Published on Mar 9, 2020

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Would your business actively support your employees to find their next job opportunity? Does your organisation strive towards investing in your people?

‘Graceful exits’ have become an increasingly popular practice with many organisations being receptive to the idea of helping their people become equipped professionally to leave their workplaces onto greater opportunities.

While it appears to be counter productive to traditional employee retention programs, creating an open conversation about career goals and aspirations (even if they are to leave) can enable both managers and employees opportunity to plan ahead and generate greater productivity for the business.

Encouraging people to be more open about what they want professionally, creates trust and provides an environment where people feel comfortable being vulnerable and transparent about their career goals. This could lead to training opportunities, career advancement plans, discussion about remuneration, performance and expectations.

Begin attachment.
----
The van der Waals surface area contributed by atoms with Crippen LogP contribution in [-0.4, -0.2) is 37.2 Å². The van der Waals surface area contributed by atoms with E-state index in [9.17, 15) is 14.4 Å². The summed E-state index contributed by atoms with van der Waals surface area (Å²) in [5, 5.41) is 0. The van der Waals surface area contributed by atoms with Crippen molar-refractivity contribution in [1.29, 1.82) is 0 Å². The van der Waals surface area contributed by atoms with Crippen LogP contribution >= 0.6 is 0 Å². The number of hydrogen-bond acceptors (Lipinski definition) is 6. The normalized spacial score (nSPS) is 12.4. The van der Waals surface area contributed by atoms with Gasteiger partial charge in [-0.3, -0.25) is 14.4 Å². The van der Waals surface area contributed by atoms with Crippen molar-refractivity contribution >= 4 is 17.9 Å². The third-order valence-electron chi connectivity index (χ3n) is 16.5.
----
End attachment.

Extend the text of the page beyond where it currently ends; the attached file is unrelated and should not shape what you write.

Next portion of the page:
A study into the factors of employee retention published in the Open Journal of Social Sciences advocates that developmental opportunities can positively increase an employee’s commitment to stay in an organisation. It also reinforces that training and development is a key factor in employee retention, commitment, and loyalty.

Building a culture where leaving is expected, celebrated, and talked about could create a workplace where leaving can become a positive experience resulting in fewer ‘burned bridges’ or disengaged staff. Sometimes the grass isn’t always greener, and your ‘graceful exits’ philosophy might in fact generate longer term, more loyal employees.

What you can do as an employer to implement this culture into your organisation:

  • invest in people: ongoing training and development for your staff
  • have a transition and succession plan: determine future organisational knowledge gaps, how will you replace positions?
  • create opportunities for future workforce entries: through traineeships or apprenticeships, train and promote senior staff and create an entry level opening
  • have an honest conversation about motivation: offer references up front, discuss career and promotion opportunities, financial incentives or connect them to their goal opportunity in your network

Businesses can ask: Why this person is actively looking for new job? What can the organisation offer them? Are they still motivated and engaged? and what can I do to help them achieve their goals?

Study cited: Kossivi, Xu, & Kalgora (2016) Study on Determining Factors of Employee Retention, Open Journal of Social Sciences Vol.04 No.05 (2016)